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02 Jan 2014 15:27
Rwanda's President Paul Kagame. (AFP)
Rwanda's former spy chief was found dead, possibly strangled, in a hotel in South Africa, police said on Thursday, and opposition leaders immediately accused President Paul Kagame of ordering his assassination.
The opposition coalition Rwandan National Congress said Patrick Karegeya, a former colonel and longtime Kagame ally in war who turned against him in peace, was found strangled in a room at Johannesburg's plush Michelangelo Towers.
"He was found in the hotel room dead on the bed," said a statement by police spokesperson Lieutenant Colonel Katlego Mogale. "A towel with blood and a rope were found in the hotel room safe.
There is a possibility that he might have been strangled."
It said his body was found on Wednesday.
Rudasingwa said Karegeya's death follows a pattern of assassinations ordered by Kagame.
Rwandan High Commissioner in South Africa Vincent Karega told eNCA that talk of an assassination was an "emotional reaction and opportunistic way of playing politics". He urged people to wait for South African police to establish what happened. He said Karegeya had lived in South Africa for more than five years.
Kagame's spokesperson and Rwanda's foreign minister could not be reached by telephone and did not immediately respond to email requests for comment.
Plotting to kill
Rwandan exiles from the president's Tutsi ethnic group say British, US and Belgian law enforcers have frequently warned them that their government is plotting to kill them. Kagame's government has vehemently denied such charges. Two British legislators called for Britain to review its relationship with Rwanda in 2011 when they said a six-month-old Scotland Yard investigation led to the deportation of an alleged Rwandan assassin trying to come into Britain. Two Rwandan exiles said they received warnings from Scotland Yard that the Rwandan government posed an "imminent threat" to their lives.
Kagame's government issued a statement then saying, "Never does the government of Rwanda threaten the lives of its citizens, nor use violence against its people, wherever they live."
In 2012, Sweden and Belgium deported Rwandan diplomats – Sweden for spying on Rwandan refugees, and Belgium for activities inconsistent with diplomatic status.
Gunmen twice tried to kill Kagame's former chief of army staff, Lieutenant General Kayumba Nyamwasa, while he was living in exile in Johannesburg in 2010. Kagame has long been accused of killings outside Rwanda.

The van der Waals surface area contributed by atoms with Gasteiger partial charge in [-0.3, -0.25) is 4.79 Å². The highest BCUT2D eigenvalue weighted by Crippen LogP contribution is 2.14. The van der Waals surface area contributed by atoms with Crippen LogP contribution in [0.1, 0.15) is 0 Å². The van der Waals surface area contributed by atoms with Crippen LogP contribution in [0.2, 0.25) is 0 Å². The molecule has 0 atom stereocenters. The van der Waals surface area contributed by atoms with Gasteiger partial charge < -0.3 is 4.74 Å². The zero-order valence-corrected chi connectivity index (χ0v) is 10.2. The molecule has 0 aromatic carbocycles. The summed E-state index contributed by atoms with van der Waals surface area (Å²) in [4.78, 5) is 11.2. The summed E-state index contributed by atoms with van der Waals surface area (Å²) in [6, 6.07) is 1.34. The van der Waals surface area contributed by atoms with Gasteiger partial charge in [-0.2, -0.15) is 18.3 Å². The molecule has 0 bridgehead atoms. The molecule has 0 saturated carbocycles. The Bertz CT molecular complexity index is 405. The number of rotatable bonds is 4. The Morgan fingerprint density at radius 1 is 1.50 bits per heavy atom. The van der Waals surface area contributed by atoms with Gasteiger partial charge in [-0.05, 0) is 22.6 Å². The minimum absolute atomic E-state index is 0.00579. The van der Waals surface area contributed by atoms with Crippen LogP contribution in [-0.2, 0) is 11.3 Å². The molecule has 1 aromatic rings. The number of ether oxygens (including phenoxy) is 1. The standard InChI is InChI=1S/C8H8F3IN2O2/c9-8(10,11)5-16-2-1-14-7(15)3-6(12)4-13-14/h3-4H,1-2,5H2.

"By killing its opponents, the criminal regime in Kigali seeks to intimidate and silence the Rwandan people into submission," said an opposition statement signed by Rudasingwa. "The regime is hugely mistaken. Such criminal activities make Rwandan people more emboldened to struggle to remove the dictatorship."
Karegeya and Nyamwasa are among four top former Rwandan army officers, all from Kagame's minority Tutsi ethnic group, who formed an opposition party in exile six years ago. They had fought with Kagame in the Ugandan rebel movement that brought Yoweri Museveni to power in 1986 in Uganda, which is next to Rwanda. Museveni then allowed them bases and training to form their own Tutsi rebel movement. Kagame's Rwandan Patriotic Front came to power in 1994, when it ended the genocide in which some 800 000 Tutsis and moderate Hutus were killed.
The four defectors were sentenced in Rwanda in their absence to long prison terms in 2011 for allegedly promoting tribal divisions and threatening state security with grenade attacks in Kigali, Rwanda's capital. They accuse Kagame of stifling opposition and killing and jailing critics to stay in power and keep out the Hutus who form the majority in Rwanda.
Karegeya, who was 53 according to police, leaves a wife, Leah, who is in Johannesburg, and three children. Karegeya exercised great power when he served as intelligence chief of Rwanda for 10 years before he was arrested and jailed for 18 months for insubordination and desertion. He fled the country after he was stripped of his rank in 2006.
Kagame's supporters, including the US and Britain, point to his development achievements. Today, Rwanda has some of the best health, literacy and education rates on the continent, though critics say it has come at the price of dictatorship. – Sapa-AP
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